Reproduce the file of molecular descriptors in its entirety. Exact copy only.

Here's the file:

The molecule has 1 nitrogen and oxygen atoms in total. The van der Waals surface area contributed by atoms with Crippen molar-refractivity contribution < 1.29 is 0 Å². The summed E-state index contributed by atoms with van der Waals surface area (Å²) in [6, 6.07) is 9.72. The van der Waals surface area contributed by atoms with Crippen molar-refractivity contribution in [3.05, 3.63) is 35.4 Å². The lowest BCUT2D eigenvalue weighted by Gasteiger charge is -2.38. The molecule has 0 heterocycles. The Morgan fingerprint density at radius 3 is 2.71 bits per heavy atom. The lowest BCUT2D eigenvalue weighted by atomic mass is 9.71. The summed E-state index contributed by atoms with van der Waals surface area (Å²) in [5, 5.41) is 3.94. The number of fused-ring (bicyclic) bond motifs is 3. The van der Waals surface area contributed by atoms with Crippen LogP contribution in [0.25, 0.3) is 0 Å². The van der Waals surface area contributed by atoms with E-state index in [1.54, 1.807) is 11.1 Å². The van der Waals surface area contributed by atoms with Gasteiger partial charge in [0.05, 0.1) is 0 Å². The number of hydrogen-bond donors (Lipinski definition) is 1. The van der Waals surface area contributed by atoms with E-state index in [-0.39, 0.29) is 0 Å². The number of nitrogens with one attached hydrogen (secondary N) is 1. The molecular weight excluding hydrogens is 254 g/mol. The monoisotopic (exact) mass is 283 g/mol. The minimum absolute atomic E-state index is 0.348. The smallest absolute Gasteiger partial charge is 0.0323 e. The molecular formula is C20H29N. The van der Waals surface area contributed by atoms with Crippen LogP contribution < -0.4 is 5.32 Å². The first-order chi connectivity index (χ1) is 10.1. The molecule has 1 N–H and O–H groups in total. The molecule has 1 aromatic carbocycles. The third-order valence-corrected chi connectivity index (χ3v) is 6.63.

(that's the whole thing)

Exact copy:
The molecule has 1 nitrogen and oxygen atoms in total. The van der Waals surface area contributed by atoms with Crippen molar-refractivity contribution < 1.29 is 0 Å². The summed E-state index contributed by atoms with van der Waals surface area (Å²) in [6, 6.07) is 9.72. The van der Waals surface area contributed by atoms with Crippen molar-refractivity contribution in [3.05, 3.63) is 35.4 Å². The lowest BCUT2D eigenvalue weighted by Gasteiger charge is -2.38. The molecule has 0 heterocycles. The Morgan fingerprint density at radius 3 is 2.71 bits per heavy atom. The lowest BCUT2D eigenvalue weighted by atomic mass is 9.71. The summed E-state index contributed by atoms with van der Waals surface area (Å²) in [5, 5.41) is 3.94. The number of fused-ring (bicyclic) bond motifs is 3. The van der Waals surface area contributed by atoms with Crippen LogP contribution in [0.25, 0.3) is 0 Å². The van der Waals surface area contributed by atoms with E-state index in [1.54, 1.807) is 11.1 Å². The van der Waals surface area contributed by atoms with Gasteiger partial charge in [0.05, 0.1) is 0 Å². The number of hydrogen-bond donors (Lipinski definition) is 1. The van der Waals surface area contributed by atoms with E-state index in [-0.39, 0.29) is 0 Å². The number of nitrogens with one attached hydrogen (secondary N) is 1. The molecular weight excluding hydrogens is 254 g/mol. The monoisotopic (exact) mass is 283 g/mol. The minimum absolute atomic E-state index is 0.348. The smallest absolute Gasteiger partial charge is 0.0323 e. The molecular formula is C20H29N. The van der Waals surface area contributed by atoms with Crippen LogP contribution < -0.4 is 5.32 Å². The first-order chi connectivity index (χ1) is 10.1. The molecule has 1 N–H and O–H groups in total. The molecule has 1 aromatic carbocycles. The third-order valence-corrected chi connectivity index (χ3v) is 6.63.